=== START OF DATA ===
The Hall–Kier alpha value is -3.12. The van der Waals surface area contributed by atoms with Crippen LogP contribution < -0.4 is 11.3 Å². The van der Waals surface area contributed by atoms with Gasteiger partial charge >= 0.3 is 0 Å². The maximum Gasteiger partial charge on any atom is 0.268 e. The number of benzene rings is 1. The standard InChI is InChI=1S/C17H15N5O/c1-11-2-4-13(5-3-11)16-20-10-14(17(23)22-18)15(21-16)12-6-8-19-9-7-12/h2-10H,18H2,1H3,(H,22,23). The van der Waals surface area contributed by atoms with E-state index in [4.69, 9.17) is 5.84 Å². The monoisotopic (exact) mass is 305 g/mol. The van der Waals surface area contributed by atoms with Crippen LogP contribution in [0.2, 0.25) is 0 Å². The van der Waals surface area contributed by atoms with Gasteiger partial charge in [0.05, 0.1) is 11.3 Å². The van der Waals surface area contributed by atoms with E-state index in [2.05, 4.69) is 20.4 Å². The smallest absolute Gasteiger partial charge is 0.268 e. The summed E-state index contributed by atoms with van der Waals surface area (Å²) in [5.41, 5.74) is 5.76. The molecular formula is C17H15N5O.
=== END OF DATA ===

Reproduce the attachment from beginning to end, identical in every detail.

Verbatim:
The Hall–Kier alpha value is -3.12. The van der Waals surface area contributed by atoms with Crippen LogP contribution < -0.4 is 11.3 Å². The van der Waals surface area contributed by atoms with Gasteiger partial charge >= 0.3 is 0 Å². The maximum Gasteiger partial charge on any atom is 0.268 e. The number of benzene rings is 1. The standard InChI is InChI=1S/C17H15N5O/c1-11-2-4-13(5-3-11)16-20-10-14(17(23)22-18)15(21-16)12-6-8-19-9-7-12/h2-10H,18H2,1H3,(H,22,23). The van der Waals surface area contributed by atoms with E-state index in [4.69, 9.17) is 5.84 Å². The monoisotopic (exact) mass is 305 g/mol. The van der Waals surface area contributed by atoms with Crippen LogP contribution in [0.2, 0.25) is 0 Å². The van der Waals surface area contributed by atoms with Gasteiger partial charge in [0.05, 0.1) is 11.3 Å². The van der Waals surface area contributed by atoms with E-state index in [2.05, 4.69) is 20.4 Å². The smallest absolute Gasteiger partial charge is 0.268 e. The summed E-state index contributed by atoms with van der Waals surface area (Å²) in [5.41, 5.74) is 5.76. The molecular formula is C17H15N5O.